6. NICK DIXON, CHIEF EXECUTIVE, HOWITT
It has been a mixed 12 months for the ever-genial Dixon, who dealt with legal wranglings over the closure of Croydon-based Olwen Direct Marketing. At the same time, he led a rebrand of Howitt Digital to Dialogue Solutions and still found time to run Lateral Group, his data-led marketing agency in London, and Howitt, the Nottingham-based direct mail printer. The developments at Dialogue Solutions have been impressive: with help from MD Jeremy Walters, the plant has swung away from pure printing and moved into full campaign management. It has attracted some high-profile clients, too, most notably Yell and the gym chain LA Fitness.
7. ALASTAIR WATSON, DIRECTOR OF STRATEGIC SOURCING, RR DONNELLEY GLOBAL DOCUMENT SERVICES
Watson has joined this list following the departure of Bob Nelson last summer. It has been a relatively uneventful year at RR Donnelley GDS, with the focus on existing accounts such as ING Direct and taking on much of Barclaycard's statementing work. But for Watson, who was previously head of procurement at Williams Lea, the focus remains on keeping costs down. He recently told a group of print managers they could still take costs out of the production process through better buying practices. Whether he implements the idea himself remains to be seen.
8. NOEL WARNER, MANAGING DIRECTOR, AND WES DOWDING, CLIENT SERVICES DIRECTOR, INC DIRECT
The past 12 months have been momentous for Warner and Dowding. Although their company is relatively small - with turnover of around £3m in its last published accounts - Inc Direct's influence is growing. So much so, in fact, that it has been able to attract Steve Rowe, a graphics and direct mail expert, from Tesco into the new role of operations director. Inc Direct won Supplier of the Year at the Connect Awards 2007, beating firms many times its size. But the pair are not content to rest on their laurels. As well as searching for acquisitions in the print market, last summer they invested £1.5m in additional digital printing kit after winning work that could double Inc Direct's turnover. If more growth comes, expect Inc Direct's directors to push their way up the rankings next year.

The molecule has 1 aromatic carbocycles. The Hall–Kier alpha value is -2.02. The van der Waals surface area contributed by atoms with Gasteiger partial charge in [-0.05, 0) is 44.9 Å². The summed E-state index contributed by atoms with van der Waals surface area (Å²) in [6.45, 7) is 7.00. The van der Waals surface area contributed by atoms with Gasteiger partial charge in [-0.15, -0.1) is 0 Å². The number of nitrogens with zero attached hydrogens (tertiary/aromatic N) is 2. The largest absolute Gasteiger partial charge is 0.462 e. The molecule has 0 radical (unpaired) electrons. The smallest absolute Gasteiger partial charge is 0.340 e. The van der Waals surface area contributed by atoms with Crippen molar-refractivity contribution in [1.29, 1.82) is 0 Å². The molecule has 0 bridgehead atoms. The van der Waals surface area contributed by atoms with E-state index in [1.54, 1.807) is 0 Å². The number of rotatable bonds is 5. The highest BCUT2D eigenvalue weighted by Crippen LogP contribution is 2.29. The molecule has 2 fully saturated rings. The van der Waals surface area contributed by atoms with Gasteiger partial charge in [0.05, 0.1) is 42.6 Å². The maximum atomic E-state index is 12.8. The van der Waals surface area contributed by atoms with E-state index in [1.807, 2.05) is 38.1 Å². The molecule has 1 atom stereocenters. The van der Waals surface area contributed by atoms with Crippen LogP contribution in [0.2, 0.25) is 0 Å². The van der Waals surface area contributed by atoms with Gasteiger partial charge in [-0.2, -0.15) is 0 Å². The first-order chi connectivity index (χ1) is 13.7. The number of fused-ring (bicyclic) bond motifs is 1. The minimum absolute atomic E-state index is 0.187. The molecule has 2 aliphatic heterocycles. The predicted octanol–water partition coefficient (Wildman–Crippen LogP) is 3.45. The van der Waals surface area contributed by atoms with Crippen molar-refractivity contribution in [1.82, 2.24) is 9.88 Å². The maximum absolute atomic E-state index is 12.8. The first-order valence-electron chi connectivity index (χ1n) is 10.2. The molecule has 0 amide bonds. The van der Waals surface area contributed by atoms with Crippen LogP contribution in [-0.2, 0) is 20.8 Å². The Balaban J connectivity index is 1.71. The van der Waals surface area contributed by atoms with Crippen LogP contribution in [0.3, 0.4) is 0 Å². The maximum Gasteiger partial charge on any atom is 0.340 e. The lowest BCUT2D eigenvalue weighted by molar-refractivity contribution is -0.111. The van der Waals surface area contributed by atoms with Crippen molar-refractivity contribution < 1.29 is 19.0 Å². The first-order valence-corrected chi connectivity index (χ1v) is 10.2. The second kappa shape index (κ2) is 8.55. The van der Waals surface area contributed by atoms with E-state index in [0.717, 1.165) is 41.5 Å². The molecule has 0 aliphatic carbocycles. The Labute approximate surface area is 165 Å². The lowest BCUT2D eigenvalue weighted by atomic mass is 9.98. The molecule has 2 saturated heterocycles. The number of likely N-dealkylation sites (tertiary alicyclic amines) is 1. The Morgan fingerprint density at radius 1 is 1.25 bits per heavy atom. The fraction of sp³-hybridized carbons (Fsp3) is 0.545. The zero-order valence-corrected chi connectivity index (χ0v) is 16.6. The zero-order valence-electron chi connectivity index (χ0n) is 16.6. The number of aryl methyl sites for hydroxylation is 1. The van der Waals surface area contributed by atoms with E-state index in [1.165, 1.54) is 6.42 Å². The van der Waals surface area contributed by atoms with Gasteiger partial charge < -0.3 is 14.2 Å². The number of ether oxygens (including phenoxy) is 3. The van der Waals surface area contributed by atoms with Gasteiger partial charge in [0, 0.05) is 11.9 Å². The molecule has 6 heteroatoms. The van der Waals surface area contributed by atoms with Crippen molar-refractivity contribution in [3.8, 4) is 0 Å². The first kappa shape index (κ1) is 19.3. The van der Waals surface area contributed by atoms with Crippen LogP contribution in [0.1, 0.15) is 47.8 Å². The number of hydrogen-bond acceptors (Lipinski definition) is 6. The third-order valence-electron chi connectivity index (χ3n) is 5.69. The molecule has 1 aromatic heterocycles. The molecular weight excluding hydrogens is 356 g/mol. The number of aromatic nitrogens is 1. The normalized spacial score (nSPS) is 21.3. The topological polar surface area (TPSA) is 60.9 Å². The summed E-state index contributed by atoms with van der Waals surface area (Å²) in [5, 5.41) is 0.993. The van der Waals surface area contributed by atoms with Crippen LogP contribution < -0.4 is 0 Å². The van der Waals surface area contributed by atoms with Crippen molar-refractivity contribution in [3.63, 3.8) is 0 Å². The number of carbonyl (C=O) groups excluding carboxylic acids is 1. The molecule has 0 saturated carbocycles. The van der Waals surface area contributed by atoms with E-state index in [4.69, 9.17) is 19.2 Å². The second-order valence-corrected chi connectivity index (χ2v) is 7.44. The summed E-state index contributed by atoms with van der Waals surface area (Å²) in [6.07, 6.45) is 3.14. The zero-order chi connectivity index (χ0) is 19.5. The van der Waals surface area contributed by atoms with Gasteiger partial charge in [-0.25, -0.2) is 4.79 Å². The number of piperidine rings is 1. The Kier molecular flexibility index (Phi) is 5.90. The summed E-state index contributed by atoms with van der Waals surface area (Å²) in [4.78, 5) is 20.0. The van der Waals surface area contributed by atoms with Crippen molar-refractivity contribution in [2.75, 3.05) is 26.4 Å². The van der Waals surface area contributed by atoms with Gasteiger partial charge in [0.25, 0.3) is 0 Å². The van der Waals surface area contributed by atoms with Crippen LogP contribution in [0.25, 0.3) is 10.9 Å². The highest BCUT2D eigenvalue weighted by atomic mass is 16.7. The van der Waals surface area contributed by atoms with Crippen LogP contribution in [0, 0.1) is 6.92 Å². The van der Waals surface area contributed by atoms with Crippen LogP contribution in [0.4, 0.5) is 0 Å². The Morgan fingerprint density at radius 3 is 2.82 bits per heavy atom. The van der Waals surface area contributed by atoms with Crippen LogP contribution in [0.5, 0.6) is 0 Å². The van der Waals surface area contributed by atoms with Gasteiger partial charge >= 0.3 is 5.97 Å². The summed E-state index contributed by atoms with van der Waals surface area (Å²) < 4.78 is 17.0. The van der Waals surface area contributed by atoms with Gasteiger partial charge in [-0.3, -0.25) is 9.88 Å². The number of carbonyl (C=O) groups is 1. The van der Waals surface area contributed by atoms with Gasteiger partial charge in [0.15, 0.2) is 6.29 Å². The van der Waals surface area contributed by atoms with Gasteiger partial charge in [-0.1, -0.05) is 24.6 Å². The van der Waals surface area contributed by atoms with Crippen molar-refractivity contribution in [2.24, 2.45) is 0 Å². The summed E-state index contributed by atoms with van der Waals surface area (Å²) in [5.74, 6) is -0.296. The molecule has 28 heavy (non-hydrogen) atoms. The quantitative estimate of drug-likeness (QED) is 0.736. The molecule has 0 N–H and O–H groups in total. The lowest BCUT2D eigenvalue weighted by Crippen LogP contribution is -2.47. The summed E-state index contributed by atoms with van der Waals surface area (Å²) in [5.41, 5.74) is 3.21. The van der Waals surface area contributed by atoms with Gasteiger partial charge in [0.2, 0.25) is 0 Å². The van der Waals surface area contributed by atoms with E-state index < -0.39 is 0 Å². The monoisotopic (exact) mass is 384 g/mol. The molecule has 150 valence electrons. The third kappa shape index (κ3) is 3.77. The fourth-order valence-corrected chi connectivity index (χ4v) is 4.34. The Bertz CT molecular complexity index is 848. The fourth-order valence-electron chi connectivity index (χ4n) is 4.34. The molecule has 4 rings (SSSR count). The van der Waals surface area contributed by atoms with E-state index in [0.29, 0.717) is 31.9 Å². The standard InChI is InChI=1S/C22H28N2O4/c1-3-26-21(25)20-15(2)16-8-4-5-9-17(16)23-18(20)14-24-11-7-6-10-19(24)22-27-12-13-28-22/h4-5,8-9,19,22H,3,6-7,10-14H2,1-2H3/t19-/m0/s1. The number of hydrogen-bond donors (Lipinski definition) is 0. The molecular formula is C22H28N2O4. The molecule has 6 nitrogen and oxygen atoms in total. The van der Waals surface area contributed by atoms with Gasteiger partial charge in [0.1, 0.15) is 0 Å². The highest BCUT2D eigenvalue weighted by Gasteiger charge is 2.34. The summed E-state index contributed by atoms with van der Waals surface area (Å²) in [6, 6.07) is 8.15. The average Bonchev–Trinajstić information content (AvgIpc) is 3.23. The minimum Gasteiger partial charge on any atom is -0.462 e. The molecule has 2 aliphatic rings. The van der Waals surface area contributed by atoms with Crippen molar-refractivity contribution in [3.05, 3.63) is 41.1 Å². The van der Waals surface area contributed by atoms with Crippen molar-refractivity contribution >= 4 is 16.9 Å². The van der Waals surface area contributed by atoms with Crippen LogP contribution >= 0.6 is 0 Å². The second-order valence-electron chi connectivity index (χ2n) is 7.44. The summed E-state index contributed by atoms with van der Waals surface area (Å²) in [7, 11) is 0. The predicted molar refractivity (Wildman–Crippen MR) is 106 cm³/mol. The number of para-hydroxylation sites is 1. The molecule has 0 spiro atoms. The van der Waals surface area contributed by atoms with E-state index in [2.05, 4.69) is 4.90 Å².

9. GILLIAN LYALL, CHAIR, DMA MAILING HOUSES COUNCIL, AND COMMUNICATIONS SOLUTIONS DIRECTOR, NB GROUP
Lyall may be softly spoken but her tones belie the energy she brings to her DMA role and her day job. As chair of the DMA's Mailing Houses Council she has led the PAS 2020 environmental initiative. She has also been working with the BSI to help mailing houses achieve the ISO 14001 environmental accreditation. Her other activity for the year has been working on a producer responsibility scheme for the Scottish government. That's all on top of speaking at last October's Mail Show conference on the impact of zonal pricing, and working for NB Group, the Gateshead-based print and mailing house.
10. CHARLES GRANT-SALMON, CHAIRMAN AND CHIEF EXECUTIVE, 4DM
Grant-Salmon is gradually becoming one of the grand old men of direct mail and his slip in our rankings this year is partly down to that. He has, after all, taken something of a back seat at Kettering-based 4DM after his management team bought a controlling stake in the firm via an MBO in November. But we certainly haven't seen the last of him. He and previous fellow shareholder Les Ritchie have retained shares in 4DM, and Grant-Salmon's hand will be on the tiller for a while yet. He was instrumental in March's acquisition of marketing agency Direct Link, and as long as he considers 4DM his "train set", as insiders have suggested, Grant-Salmon is unlikely to relinquish control any time soon.